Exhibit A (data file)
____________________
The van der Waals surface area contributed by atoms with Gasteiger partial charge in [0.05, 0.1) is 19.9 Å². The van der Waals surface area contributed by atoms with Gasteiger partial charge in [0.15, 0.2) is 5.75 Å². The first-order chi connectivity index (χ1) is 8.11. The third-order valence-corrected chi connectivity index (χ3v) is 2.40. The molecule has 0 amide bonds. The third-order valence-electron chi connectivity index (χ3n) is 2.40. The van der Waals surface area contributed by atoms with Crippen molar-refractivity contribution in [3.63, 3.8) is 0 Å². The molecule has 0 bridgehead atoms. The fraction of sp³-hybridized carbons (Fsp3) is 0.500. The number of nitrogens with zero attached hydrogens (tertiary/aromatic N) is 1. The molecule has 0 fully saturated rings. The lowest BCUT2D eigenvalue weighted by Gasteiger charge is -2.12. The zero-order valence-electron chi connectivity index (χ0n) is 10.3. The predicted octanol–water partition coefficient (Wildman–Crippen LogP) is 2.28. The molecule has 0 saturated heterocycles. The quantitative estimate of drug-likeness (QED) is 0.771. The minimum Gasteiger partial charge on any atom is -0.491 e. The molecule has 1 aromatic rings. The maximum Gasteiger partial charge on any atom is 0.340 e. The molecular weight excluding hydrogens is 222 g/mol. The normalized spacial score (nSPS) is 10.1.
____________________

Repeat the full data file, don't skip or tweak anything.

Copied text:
The van der Waals surface area contributed by atoms with Gasteiger partial charge in [0.05, 0.1) is 19.9 Å². The van der Waals surface area contributed by atoms with Gasteiger partial charge in [0.15, 0.2) is 5.75 Å². The first-order chi connectivity index (χ1) is 8.11. The third-order valence-corrected chi connectivity index (χ3v) is 2.40. The molecule has 0 amide bonds. The third-order valence-electron chi connectivity index (χ3n) is 2.40. The van der Waals surface area contributed by atoms with Crippen molar-refractivity contribution in [3.63, 3.8) is 0 Å². The molecule has 0 bridgehead atoms. The fraction of sp³-hybridized carbons (Fsp3) is 0.500. The number of nitrogens with zero attached hydrogens (tertiary/aromatic N) is 1. The molecule has 0 fully saturated rings. The lowest BCUT2D eigenvalue weighted by Gasteiger charge is -2.12. The zero-order valence-electron chi connectivity index (χ0n) is 10.3. The predicted octanol–water partition coefficient (Wildman–Crippen LogP) is 2.28. The molecule has 0 saturated heterocycles. The quantitative estimate of drug-likeness (QED) is 0.771. The minimum Gasteiger partial charge on any atom is -0.491 e. The molecule has 1 aromatic rings. The maximum Gasteiger partial charge on any atom is 0.340 e. The molecular weight excluding hydrogens is 222 g/mol. The normalized spacial score (nSPS) is 10.1.